non-retraumatizing, long-lasting and requiring little or no ongoing maintenance,
2. simple inexpensive objective testing that, not only serves as an excellent measure of pre- and post-treatment status and progress made, but also of initial potential risk,
3. a treatment option that can be used preventively prior to exposure, offering the potential to reduce ultimate risk and injury, and
4. a treatment option that could eventually be administered immediately in the field by minimally-trained personnel, potentially limiting the post-trauma sequela.
It is commonly reported by the military itself that 20% of returning troops have legitimate problems relating to PTSD or TBI. Due to stigma and under-reporting, I would expect this estimate to fall well short of the true number.
According to statements by military officials, and my conversations with veterans' advocates, current interventions are time consuming, require highly trained professionals, and rely heavily on medications with their inherent shortcomings. Due to costs and personnel requirements alone, available resources will not provide comprehensive treatment for the many. Questions will continually be raised as to whether all those who could benefit from treatment have access to it, and if so, if that treatment is minimally sufficient.
Fight or Flight Therapy offers an opportunity to treat literally thousands of individuals with an economy of time, dollars and personnel. Its very nature, being a non-psychological approach, allows it to be presented in such a way as to eliminate any stigma whatsoever. It could easily and honestly be presented and languaged in terms of stress relief. As part of a transitional program it could easily be performed on everyone exiting the service.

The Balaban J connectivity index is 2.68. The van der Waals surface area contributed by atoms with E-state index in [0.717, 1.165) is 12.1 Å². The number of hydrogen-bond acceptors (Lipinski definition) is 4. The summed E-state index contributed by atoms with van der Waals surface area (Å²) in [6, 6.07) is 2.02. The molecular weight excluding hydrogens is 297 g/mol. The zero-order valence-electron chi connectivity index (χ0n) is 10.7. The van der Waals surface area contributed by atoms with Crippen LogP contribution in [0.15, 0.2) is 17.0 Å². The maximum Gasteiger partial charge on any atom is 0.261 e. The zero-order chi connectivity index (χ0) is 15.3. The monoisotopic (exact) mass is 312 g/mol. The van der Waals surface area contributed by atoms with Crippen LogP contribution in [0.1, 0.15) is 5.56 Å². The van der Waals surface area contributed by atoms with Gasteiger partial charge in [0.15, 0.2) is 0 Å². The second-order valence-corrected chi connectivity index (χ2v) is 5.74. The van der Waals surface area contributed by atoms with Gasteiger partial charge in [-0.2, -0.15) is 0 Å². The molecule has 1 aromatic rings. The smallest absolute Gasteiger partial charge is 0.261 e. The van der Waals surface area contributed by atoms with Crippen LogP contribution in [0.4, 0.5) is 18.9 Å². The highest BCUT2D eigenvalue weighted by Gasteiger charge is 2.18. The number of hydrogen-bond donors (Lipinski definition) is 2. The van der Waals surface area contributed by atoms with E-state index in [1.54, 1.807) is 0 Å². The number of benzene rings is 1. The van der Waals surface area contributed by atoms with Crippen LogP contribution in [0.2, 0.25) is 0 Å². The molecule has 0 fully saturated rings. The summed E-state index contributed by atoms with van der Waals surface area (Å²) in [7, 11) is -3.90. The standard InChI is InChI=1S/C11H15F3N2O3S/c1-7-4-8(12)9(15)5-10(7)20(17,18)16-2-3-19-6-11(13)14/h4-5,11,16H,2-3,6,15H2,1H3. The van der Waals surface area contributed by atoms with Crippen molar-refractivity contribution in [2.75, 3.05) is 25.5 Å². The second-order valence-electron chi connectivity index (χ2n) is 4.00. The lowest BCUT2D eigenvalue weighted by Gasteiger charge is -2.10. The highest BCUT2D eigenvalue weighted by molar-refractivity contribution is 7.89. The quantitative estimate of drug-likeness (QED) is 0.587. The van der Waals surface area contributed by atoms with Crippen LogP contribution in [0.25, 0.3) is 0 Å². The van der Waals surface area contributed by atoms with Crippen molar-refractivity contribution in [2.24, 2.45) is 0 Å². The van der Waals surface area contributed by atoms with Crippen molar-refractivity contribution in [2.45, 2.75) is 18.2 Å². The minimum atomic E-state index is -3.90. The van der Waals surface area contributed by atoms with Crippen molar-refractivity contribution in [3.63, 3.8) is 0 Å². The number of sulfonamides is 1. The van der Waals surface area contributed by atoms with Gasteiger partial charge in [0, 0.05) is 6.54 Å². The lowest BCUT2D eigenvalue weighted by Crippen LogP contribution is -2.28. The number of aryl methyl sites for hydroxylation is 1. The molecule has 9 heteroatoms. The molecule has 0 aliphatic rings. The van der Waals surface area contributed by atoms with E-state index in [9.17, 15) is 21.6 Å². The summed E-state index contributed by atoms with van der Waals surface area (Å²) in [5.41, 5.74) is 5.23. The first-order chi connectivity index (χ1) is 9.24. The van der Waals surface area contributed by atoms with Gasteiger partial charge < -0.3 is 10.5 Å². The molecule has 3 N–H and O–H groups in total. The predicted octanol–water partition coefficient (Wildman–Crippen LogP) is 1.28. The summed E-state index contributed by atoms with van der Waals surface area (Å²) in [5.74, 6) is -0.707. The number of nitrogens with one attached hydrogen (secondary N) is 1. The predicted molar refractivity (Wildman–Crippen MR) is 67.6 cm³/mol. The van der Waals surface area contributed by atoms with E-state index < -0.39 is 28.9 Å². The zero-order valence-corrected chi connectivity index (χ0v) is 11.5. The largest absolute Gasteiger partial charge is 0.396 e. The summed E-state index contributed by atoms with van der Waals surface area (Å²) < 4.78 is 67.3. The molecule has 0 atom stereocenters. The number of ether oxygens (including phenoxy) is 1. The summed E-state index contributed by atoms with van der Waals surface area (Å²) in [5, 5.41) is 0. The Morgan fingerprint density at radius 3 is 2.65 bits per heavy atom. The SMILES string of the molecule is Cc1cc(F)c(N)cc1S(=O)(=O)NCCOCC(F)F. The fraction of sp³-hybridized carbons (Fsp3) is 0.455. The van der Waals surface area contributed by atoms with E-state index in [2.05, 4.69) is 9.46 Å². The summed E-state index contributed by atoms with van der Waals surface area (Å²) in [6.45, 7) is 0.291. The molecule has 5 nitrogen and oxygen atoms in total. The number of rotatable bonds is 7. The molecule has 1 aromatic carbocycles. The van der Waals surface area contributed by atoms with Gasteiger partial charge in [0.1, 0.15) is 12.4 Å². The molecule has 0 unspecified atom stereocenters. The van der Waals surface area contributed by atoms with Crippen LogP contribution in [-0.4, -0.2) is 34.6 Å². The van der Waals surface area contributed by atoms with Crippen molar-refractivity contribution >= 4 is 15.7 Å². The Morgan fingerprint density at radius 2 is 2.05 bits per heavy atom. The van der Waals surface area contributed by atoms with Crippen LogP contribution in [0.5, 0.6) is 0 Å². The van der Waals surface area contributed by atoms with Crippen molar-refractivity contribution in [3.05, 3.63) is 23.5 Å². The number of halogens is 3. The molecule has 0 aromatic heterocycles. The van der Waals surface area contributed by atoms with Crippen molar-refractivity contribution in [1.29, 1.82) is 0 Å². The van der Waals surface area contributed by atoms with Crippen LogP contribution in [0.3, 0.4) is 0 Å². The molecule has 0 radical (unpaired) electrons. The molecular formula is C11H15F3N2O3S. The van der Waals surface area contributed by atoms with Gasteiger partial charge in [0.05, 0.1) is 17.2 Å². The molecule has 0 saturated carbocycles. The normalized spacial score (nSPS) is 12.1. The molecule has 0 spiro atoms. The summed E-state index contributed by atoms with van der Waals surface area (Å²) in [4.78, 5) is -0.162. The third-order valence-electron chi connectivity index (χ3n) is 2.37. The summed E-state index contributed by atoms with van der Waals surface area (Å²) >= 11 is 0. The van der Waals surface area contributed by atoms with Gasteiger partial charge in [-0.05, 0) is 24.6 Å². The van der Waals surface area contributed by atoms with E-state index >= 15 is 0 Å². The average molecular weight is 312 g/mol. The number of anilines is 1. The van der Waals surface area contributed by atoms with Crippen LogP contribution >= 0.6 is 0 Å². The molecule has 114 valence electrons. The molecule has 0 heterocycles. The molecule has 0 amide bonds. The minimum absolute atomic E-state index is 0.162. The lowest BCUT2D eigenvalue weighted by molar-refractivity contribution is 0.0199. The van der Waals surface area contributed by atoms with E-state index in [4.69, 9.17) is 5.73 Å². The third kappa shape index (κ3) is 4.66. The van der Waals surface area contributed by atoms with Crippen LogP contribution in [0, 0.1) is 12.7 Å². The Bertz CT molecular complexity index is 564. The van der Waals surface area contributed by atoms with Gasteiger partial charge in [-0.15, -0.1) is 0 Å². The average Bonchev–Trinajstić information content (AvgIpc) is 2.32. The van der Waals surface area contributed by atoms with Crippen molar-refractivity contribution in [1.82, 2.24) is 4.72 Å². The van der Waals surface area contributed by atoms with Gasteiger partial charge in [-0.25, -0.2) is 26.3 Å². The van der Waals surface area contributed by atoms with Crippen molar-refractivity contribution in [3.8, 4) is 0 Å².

Ultimately, it affords us the opportunity to help protect and honor many more of our suffering heroes.
Can we agree that the considerable potential this innovative modality affords should not be ignored?
If so, how do we expeditiously fast-track whatever testing and validation is required to meet the military's due diligence for standard of care?
And ultimately, how can we make this exciting preventive and therapeutic option more widely available to fully realize its potential to change, and even save, lives?
I welcome your insights and suggestions.
M. Stuart Tessler, OD, FCSO
The Fight or Flight Questionnaire
Is Flight or Flight Therapy right for you?
These area a sampling of symptoms common to people stuck in fight or flight.
How many symptoms do you have?
You might be surprised, or maybe you will confirm what you already suspect.